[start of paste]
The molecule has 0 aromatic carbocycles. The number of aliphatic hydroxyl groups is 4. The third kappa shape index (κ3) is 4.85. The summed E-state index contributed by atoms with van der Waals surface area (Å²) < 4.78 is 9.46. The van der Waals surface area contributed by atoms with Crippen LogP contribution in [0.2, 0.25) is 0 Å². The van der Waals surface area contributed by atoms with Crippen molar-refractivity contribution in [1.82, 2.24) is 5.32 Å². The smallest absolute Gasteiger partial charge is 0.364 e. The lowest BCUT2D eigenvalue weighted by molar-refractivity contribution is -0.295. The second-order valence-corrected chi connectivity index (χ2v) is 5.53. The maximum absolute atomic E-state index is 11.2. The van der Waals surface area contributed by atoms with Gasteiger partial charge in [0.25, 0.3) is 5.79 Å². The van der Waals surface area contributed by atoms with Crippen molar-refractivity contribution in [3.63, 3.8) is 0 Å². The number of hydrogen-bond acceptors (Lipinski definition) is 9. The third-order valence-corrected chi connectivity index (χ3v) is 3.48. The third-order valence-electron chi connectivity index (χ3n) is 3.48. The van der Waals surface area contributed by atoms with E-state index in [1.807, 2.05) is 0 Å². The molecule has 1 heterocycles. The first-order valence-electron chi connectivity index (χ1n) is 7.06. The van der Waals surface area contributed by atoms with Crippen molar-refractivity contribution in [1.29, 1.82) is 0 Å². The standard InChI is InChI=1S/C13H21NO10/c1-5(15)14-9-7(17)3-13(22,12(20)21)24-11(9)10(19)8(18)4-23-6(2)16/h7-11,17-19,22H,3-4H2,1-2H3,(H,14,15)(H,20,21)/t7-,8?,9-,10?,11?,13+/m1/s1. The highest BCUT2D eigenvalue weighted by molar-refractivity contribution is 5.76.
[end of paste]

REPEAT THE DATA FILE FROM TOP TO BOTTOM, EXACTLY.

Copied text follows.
The molecule has 0 aromatic carbocycles. The number of aliphatic hydroxyl groups is 4. The third kappa shape index (κ3) is 4.85. The summed E-state index contributed by atoms with van der Waals surface area (Å²) < 4.78 is 9.46. The van der Waals surface area contributed by atoms with Crippen LogP contribution in [0.2, 0.25) is 0 Å². The van der Waals surface area contributed by atoms with Crippen molar-refractivity contribution in [1.82, 2.24) is 5.32 Å². The smallest absolute Gasteiger partial charge is 0.364 e. The lowest BCUT2D eigenvalue weighted by molar-refractivity contribution is -0.295. The second-order valence-corrected chi connectivity index (χ2v) is 5.53. The maximum absolute atomic E-state index is 11.2. The van der Waals surface area contributed by atoms with Gasteiger partial charge in [0.25, 0.3) is 5.79 Å². The van der Waals surface area contributed by atoms with Crippen molar-refractivity contribution in [3.63, 3.8) is 0 Å². The number of hydrogen-bond acceptors (Lipinski definition) is 9. The third-order valence-corrected chi connectivity index (χ3v) is 3.48. The third-order valence-electron chi connectivity index (χ3n) is 3.48. The van der Waals surface area contributed by atoms with E-state index in [1.807, 2.05) is 0 Å². The molecule has 1 heterocycles. The first-order valence-electron chi connectivity index (χ1n) is 7.06. The van der Waals surface area contributed by atoms with Crippen molar-refractivity contribution in [1.29, 1.82) is 0 Å². The standard InChI is InChI=1S/C13H21NO10/c1-5(15)14-9-7(17)3-13(22,12(20)21)24-11(9)10(19)8(18)4-23-6(2)16/h7-11,17-19,22H,3-4H2,1-2H3,(H,14,15)(H,20,21)/t7-,8?,9-,10?,11?,13+/m1/s1. The highest BCUT2D eigenvalue weighted by molar-refractivity contribution is 5.76.